Should I Claim it on My Homeowner’s Insurance?
Homeowner’s insurance is a risk assessment business and definitely something that you’ll want to have if anything goes wrong with your house. If you get a loan for your home, your lender will require it, so that they can protect their investment as much as you do and with cash purchases, it is not required, but highly recommended. But not everything that goes wrong with your house should be filed with the insurance carrier.
The most common homeowner’s insurance claims are for theft, roof replacement (hail damage in Texas), and water damage from busted plumbing. However, there are a multitude of potential claims that people make on a regular basis. While every insurance coverage is different, and every policy unique, here are some fast and easy pointers to remember:
- Insurance costs are based on risk. The age, condition, and features of your home can make a difference in what you pay as a premium. Which is more likely to need replacement, a twenty five year old roof or a two year old one? Brand new plumbing or plumbing that is fifty years old?
- Don’t forget about your deductible. The deductible is the amount you have to come out of pocket with before the insurance company starts chipping in their portion for the damage. If you have a $10,000 claim and a $4,000 deductible, the insurance company will only cut you a check for $6,000 to replace that $10,000 repair. Raise your deductible and your rate could go down. Lower your deductible and your rate could go up.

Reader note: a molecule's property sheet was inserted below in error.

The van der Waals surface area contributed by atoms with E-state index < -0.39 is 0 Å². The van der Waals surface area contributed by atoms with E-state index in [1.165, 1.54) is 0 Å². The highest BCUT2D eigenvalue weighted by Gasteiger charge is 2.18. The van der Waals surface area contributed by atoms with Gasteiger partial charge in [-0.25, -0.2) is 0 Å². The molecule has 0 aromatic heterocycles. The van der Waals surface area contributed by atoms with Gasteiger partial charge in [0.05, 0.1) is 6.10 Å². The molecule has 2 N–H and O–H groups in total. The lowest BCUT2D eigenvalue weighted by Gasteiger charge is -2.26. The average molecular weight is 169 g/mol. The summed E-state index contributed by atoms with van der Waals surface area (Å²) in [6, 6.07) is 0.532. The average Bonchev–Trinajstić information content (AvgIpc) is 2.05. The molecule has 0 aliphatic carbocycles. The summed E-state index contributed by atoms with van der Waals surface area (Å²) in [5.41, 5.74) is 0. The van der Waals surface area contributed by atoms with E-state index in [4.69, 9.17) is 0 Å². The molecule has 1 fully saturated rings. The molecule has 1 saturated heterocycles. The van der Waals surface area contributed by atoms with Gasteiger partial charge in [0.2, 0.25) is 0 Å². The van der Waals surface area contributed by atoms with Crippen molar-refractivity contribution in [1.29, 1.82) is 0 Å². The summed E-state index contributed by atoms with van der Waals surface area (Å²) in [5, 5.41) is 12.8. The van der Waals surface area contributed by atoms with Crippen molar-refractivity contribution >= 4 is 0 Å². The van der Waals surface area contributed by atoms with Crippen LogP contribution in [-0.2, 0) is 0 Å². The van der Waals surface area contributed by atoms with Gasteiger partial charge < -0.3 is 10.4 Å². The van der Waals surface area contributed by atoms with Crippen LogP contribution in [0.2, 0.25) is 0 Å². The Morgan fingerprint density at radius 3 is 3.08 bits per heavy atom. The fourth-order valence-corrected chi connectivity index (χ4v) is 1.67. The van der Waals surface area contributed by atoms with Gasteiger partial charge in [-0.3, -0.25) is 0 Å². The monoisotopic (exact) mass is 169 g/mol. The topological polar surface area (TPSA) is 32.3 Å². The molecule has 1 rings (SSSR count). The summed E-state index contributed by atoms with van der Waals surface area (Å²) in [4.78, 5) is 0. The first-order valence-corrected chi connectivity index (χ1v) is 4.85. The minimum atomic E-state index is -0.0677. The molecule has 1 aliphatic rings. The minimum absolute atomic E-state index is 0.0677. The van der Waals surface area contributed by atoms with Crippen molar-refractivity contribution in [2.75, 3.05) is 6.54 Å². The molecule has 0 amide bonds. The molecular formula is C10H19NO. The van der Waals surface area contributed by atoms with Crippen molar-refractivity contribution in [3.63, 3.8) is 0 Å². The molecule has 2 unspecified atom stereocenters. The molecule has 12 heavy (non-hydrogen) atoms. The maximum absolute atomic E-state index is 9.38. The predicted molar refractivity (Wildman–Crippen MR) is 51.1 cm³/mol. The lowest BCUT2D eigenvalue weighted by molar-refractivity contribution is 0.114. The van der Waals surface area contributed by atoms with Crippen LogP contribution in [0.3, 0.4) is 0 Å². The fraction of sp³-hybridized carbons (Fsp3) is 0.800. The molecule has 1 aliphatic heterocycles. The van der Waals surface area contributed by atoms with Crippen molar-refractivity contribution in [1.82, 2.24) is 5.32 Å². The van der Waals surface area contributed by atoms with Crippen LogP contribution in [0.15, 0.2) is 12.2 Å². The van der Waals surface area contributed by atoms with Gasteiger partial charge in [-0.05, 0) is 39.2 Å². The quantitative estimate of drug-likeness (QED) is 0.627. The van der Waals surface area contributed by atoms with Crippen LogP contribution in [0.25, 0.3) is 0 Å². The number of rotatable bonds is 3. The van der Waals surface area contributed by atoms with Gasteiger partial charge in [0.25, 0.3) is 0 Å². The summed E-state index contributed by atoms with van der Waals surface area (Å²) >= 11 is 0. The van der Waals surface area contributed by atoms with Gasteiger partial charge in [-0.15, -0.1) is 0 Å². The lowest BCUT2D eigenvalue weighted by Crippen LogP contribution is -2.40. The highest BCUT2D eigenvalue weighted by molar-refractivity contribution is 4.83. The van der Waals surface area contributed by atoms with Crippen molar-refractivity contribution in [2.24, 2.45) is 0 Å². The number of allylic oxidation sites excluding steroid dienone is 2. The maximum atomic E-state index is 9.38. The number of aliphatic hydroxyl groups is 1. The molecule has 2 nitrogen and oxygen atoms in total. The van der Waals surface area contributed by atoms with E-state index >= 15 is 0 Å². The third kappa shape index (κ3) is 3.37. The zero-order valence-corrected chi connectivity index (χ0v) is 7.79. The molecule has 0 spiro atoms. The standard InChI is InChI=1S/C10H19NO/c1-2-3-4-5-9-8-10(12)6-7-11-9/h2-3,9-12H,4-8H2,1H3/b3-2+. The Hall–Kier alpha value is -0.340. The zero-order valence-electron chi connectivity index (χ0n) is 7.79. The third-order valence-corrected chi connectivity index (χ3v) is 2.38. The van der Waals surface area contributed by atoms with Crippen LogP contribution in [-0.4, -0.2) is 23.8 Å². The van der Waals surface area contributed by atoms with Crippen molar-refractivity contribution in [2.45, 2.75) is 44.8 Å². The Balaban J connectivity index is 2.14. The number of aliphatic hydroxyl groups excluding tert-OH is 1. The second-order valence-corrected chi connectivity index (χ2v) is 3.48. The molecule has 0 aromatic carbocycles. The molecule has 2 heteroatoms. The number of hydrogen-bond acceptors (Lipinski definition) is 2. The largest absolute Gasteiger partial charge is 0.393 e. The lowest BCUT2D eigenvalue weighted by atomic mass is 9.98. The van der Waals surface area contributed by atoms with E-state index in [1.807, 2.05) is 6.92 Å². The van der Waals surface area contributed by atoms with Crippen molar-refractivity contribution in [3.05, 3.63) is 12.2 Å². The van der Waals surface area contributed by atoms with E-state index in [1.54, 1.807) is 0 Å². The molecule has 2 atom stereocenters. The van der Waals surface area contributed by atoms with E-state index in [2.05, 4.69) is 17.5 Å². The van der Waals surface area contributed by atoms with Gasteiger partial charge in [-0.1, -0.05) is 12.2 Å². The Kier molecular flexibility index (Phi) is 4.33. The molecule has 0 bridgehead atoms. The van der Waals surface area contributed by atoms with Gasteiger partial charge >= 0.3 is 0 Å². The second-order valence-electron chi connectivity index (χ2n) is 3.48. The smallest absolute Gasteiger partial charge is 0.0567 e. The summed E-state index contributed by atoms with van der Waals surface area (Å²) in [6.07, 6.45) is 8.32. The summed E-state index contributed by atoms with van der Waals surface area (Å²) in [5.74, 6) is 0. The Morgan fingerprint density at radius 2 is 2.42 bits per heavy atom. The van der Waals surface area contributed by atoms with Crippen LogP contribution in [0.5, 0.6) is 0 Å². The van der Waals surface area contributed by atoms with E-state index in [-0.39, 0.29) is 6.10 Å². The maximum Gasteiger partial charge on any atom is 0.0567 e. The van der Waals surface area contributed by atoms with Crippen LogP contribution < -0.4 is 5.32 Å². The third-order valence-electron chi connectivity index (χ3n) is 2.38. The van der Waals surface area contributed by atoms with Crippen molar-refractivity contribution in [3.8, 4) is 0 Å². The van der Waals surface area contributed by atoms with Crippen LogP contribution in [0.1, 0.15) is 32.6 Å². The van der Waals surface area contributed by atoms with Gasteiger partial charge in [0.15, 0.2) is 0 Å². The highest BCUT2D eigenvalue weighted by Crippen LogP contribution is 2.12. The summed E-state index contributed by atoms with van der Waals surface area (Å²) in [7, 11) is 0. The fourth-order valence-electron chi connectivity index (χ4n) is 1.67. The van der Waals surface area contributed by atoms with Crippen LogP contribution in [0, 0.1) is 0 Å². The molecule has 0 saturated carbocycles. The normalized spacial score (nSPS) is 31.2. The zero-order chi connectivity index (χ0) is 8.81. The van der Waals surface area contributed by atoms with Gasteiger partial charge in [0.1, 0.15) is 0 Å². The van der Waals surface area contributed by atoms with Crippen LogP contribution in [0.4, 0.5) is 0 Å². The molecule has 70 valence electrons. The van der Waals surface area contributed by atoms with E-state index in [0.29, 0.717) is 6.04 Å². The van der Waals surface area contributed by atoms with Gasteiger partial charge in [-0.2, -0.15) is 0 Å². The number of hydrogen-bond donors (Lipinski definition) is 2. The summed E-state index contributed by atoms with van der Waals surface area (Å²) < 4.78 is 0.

- Every claim called in direct to the insurance carrier, whether money is paid out or not, gets reported on your insurance file and could have implications for renewal rates or for new buyers when you go to sell. If your window gets busted by a runaway baseball, and you have a $2,000 deductible, chances are it’s not worth the call to insurance over a $250 window. But if the roof blows off your house and requires a $10,000 fix, that $2,000 deductible seems like it could be worth it.
- You could actually save up to 30% on homeowner’s insurance rates by bundling them with an auto policy by the same provider.
- Credit scores can impact insurance rates, particularly on auto, but also potentially on homeowner’s insurance too.
- Let your insurance company know about security features that could lower your rates or when major changes or updates are done to the home (plumbing, electrical, etc.). Other features to note are security system, fire hydrant location nearby, etc.
- If you have a special collection; art, guns, jewelry, fine furs, etc.; make sure to let your insurance carrier know so they can get the right kind and amount of coverage for those valuables.
- One of the best things you can do is find an insurance agent you trust to help walk you through all of these items. They’re a great resource and also a good point of contact on those “should I claim or not” moments before your account gets flagged.
image courtesy of Dan Diemer